The impact of minimum wage legislation in developing countries where coverage is incomplete
AbstractThis paper examines the impact of minimum wage legislation in developing countries where coverage is incomplete. Using a rich data set from Ghana, it estimates the extent to which a binding minimum wage alters employment in both the formal and informal sectors of the labor market. The data reveal that Ghana’s minimum wage policies during the 1970s and 1980s led to a reduction of formal sector jobs and an increase in informal sector jobs. In addition, there is some evidence to suggest that a large proportion of the displaced workers from the formal sector ended up working in the informal sector
Download InfoIf you experience problems downloading a file, check if you have the proper application to view it first. In case of further problems read the IDEAS help page. Note that these files are not on the IDEAS site. Please be patient as the files may be large.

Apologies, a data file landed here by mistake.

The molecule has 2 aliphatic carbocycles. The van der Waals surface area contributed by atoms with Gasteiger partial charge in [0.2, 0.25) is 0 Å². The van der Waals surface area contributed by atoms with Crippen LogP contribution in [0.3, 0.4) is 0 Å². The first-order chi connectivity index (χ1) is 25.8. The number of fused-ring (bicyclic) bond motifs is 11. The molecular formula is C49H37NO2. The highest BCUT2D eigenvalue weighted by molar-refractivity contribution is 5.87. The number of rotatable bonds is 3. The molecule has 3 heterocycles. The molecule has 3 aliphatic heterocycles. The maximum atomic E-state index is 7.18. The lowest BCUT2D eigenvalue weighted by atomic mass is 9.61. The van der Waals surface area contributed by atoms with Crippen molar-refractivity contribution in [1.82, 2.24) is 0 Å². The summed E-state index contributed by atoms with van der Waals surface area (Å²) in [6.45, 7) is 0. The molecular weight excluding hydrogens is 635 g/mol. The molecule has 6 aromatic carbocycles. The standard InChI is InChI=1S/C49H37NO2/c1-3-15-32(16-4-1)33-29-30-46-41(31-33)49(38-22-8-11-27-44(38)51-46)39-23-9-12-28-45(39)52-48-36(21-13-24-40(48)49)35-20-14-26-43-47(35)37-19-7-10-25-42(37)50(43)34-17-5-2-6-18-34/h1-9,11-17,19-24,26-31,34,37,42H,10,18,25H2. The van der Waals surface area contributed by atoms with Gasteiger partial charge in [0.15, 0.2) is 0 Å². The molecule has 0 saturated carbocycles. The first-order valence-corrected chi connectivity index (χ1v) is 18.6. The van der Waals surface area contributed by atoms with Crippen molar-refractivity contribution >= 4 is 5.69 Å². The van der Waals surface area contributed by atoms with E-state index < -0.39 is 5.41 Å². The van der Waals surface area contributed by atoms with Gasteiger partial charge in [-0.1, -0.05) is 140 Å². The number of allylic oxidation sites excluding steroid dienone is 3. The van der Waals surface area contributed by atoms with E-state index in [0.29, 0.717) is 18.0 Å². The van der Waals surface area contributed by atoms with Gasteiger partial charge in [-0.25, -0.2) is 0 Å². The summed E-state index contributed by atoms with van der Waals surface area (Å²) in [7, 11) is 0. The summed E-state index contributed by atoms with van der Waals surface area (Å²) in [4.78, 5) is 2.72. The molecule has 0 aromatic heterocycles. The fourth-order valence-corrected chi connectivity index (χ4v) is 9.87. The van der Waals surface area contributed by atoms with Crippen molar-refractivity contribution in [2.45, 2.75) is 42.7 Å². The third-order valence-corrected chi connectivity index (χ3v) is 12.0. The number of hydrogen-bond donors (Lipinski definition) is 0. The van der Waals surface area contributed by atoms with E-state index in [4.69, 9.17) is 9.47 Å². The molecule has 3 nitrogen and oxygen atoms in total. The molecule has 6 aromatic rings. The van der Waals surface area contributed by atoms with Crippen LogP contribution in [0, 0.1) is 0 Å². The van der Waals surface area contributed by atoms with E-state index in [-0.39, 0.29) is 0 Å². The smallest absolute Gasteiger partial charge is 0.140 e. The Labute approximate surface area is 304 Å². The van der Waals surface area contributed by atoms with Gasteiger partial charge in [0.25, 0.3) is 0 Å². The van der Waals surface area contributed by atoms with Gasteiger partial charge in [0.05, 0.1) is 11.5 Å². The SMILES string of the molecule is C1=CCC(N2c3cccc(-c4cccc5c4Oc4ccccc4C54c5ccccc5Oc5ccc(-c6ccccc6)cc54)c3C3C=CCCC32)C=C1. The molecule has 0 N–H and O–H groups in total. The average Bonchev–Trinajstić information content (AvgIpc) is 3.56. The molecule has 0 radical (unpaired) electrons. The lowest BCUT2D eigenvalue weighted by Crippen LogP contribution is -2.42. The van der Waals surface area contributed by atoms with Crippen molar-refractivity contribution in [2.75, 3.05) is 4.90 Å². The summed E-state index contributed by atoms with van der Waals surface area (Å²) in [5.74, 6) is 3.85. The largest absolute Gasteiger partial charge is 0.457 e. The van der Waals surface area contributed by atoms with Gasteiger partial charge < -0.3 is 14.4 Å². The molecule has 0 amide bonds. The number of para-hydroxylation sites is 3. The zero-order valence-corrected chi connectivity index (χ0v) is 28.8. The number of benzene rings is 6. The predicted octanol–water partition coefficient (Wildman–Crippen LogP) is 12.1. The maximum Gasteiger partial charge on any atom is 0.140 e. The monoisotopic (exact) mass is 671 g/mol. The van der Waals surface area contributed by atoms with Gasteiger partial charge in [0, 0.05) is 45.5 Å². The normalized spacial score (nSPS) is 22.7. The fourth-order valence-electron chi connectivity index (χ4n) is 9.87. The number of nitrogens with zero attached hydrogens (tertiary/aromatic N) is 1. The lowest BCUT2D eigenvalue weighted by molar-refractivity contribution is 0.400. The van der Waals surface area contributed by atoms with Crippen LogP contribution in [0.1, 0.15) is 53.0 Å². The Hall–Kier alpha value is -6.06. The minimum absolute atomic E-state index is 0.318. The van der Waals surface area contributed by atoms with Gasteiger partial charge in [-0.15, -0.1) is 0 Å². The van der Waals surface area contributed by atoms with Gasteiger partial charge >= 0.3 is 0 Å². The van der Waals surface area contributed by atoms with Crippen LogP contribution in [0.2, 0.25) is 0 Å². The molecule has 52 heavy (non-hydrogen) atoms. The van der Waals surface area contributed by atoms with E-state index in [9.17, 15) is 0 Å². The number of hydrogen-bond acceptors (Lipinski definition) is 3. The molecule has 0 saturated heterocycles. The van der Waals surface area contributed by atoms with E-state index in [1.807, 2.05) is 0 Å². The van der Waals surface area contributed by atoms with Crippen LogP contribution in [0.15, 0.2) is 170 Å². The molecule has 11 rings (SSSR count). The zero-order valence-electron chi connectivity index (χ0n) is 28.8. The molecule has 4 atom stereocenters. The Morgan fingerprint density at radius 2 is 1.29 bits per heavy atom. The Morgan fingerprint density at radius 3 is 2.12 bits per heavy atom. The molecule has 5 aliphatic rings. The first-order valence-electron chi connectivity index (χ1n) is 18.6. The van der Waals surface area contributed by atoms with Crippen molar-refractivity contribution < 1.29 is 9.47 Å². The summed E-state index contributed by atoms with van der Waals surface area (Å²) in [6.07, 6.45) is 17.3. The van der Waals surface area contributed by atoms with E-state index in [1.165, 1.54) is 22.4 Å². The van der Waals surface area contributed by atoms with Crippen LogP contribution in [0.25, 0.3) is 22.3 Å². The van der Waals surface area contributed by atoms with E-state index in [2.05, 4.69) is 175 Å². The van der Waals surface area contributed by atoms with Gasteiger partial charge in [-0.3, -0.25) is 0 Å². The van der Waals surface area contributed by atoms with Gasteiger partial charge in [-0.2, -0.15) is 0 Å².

Bibliographic InfoPaper provided by Centre for the Study of African Economies, University of Oxford in its series CSAE Working Paper Series with number 1998-02.
Date of creation: 1998
Date of revision:
Find related papers by JEL classification:
- J38 - Labor and Demographic Economics - - Wages, Compensation, and Labor Costs - - - Public Policy
- O17 - Economic Development, Technological Change, and Growth - - Economic Development - - - Formal and Informal Sectors; Shadow Economy; Institutional Arrangements
You can help add them by filling out this form.
reading list or among the top items on IDEAS.Access and download statisticsgeneral information about how to correct material in RePEc.
For technical questions regarding this item, or to correct its authors, title, abstract, bibliographic or download information, contact: (Richard Payne).
If references are entirely missing, you can add them using this form.